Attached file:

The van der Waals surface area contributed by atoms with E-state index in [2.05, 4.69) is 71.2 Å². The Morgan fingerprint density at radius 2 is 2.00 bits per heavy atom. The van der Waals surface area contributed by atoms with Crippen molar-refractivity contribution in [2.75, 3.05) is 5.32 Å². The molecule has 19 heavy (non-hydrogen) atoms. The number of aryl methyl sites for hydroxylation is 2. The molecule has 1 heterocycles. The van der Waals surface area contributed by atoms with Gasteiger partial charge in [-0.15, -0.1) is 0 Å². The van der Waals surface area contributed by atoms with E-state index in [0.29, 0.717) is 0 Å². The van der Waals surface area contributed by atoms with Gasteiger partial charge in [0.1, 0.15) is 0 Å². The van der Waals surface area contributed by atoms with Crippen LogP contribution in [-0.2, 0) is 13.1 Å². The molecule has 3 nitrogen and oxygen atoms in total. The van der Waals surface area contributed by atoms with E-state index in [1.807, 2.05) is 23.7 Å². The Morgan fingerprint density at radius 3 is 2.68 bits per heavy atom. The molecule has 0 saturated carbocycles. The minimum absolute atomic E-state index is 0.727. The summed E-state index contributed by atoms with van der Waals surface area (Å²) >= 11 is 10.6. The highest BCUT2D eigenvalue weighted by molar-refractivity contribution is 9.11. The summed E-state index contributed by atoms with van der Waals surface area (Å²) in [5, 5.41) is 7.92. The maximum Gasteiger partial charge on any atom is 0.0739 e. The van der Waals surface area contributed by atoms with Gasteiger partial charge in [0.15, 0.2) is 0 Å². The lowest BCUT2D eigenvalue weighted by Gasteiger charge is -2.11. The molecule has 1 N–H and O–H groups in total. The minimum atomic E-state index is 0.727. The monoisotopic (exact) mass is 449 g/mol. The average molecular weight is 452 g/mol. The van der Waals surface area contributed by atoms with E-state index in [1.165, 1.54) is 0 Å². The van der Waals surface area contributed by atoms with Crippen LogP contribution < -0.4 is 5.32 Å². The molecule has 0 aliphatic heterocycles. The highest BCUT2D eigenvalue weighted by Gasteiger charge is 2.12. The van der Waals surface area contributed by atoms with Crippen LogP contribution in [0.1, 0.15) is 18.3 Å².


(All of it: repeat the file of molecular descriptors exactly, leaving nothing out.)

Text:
The van der Waals surface area contributed by atoms with E-state index in [2.05, 4.69) is 71.2 Å². The Morgan fingerprint density at radius 2 is 2.00 bits per heavy atom. The van der Waals surface area contributed by atoms with Crippen molar-refractivity contribution in [2.75, 3.05) is 5.32 Å². The molecule has 19 heavy (non-hydrogen) atoms. The number of aryl methyl sites for hydroxylation is 2. The molecule has 1 heterocycles. The van der Waals surface area contributed by atoms with Gasteiger partial charge in [-0.15, -0.1) is 0 Å². The van der Waals surface area contributed by atoms with E-state index in [0.29, 0.717) is 0 Å². The van der Waals surface area contributed by atoms with Gasteiger partial charge in [0.1, 0.15) is 0 Å². The van der Waals surface area contributed by atoms with Crippen LogP contribution in [-0.2, 0) is 13.1 Å². The molecule has 3 nitrogen and oxygen atoms in total. The van der Waals surface area contributed by atoms with E-state index in [1.807, 2.05) is 23.7 Å². The Morgan fingerprint density at radius 3 is 2.68 bits per heavy atom. The molecule has 0 saturated carbocycles. The minimum absolute atomic E-state index is 0.727. The summed E-state index contributed by atoms with van der Waals surface area (Å²) >= 11 is 10.6. The highest BCUT2D eigenvalue weighted by molar-refractivity contribution is 9.11. The summed E-state index contributed by atoms with van der Waals surface area (Å²) in [5, 5.41) is 7.92. The maximum Gasteiger partial charge on any atom is 0.0739 e. The van der Waals surface area contributed by atoms with Gasteiger partial charge in [0.15, 0.2) is 0 Å². The lowest BCUT2D eigenvalue weighted by Gasteiger charge is -2.11. The molecule has 1 N–H and O–H groups in total. The minimum atomic E-state index is 0.727. The monoisotopic (exact) mass is 449 g/mol. The average molecular weight is 452 g/mol. The van der Waals surface area contributed by atoms with E-state index in [1.165, 1.54) is 0 Å². The van der Waals surface area contributed by atoms with Crippen LogP contribution < -0.4 is 5.32 Å². The molecule has 0 aliphatic heterocycles. The highest BCUT2D eigenvalue weighted by Gasteiger charge is 2.12. The van der Waals surface area contributed by atoms with Crippen LogP contribution in [0.1, 0.15) is 18.3 Å².